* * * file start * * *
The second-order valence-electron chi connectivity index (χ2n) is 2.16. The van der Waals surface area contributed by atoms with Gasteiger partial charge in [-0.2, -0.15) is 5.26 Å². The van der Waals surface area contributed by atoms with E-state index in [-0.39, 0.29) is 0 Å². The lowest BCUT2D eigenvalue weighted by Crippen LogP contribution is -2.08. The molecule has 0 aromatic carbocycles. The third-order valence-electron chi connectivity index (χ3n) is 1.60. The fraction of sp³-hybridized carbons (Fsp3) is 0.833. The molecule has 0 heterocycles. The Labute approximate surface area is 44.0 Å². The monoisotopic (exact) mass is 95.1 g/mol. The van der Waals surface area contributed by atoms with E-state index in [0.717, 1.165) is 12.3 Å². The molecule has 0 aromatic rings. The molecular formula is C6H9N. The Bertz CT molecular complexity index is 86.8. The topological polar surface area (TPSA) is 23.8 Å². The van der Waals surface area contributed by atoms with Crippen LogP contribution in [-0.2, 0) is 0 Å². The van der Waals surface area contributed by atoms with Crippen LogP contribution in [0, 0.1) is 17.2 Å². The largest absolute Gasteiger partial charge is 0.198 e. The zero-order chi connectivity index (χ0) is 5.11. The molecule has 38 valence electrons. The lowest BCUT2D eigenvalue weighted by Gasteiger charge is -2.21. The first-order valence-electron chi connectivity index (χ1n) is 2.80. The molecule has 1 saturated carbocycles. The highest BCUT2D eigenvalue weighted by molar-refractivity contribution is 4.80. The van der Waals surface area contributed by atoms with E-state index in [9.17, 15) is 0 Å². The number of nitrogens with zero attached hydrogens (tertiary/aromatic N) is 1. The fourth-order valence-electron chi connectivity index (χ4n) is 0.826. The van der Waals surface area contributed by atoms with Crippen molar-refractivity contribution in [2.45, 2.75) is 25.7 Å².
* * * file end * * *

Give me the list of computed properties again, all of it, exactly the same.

The second-order valence-electron chi connectivity index (χ2n) is 2.16. The van der Waals surface area contributed by atoms with Gasteiger partial charge in [-0.2, -0.15) is 5.26 Å². The van der Waals surface area contributed by atoms with E-state index in [-0.39, 0.29) is 0 Å². The lowest BCUT2D eigenvalue weighted by Crippen LogP contribution is -2.08. The molecule has 0 aromatic carbocycles. The third-order valence-electron chi connectivity index (χ3n) is 1.60. The fraction of sp³-hybridized carbons (Fsp3) is 0.833. The molecule has 0 heterocycles. The Labute approximate surface area is 44.0 Å². The monoisotopic (exact) mass is 95.1 g/mol. The van der Waals surface area contributed by atoms with E-state index in [0.717, 1.165) is 12.3 Å². The molecule has 0 aromatic rings. The molecular formula is C6H9N. The Bertz CT molecular complexity index is 86.8. The topological polar surface area (TPSA) is 23.8 Å². The van der Waals surface area contributed by atoms with Crippen LogP contribution in [-0.2, 0) is 0 Å². The van der Waals surface area contributed by atoms with Crippen LogP contribution in [0, 0.1) is 17.2 Å². The largest absolute Gasteiger partial charge is 0.198 e. The zero-order chi connectivity index (χ0) is 5.11. The molecule has 38 valence electrons. The lowest BCUT2D eigenvalue weighted by Gasteiger charge is -2.21. The first-order valence-electron chi connectivity index (χ1n) is 2.80. The molecule has 1 saturated carbocycles. The highest BCUT2D eigenvalue weighted by molar-refractivity contribution is 4.80. The van der Waals surface area contributed by atoms with E-state index in [9.17, 15) is 0 Å². The number of nitrogens with zero attached hydrogens (tertiary/aromatic N) is 1. The fourth-order valence-electron chi connectivity index (χ4n) is 0.826. The van der Waals surface area contributed by atoms with Crippen molar-refractivity contribution in [2.45, 2.75) is 25.7 Å².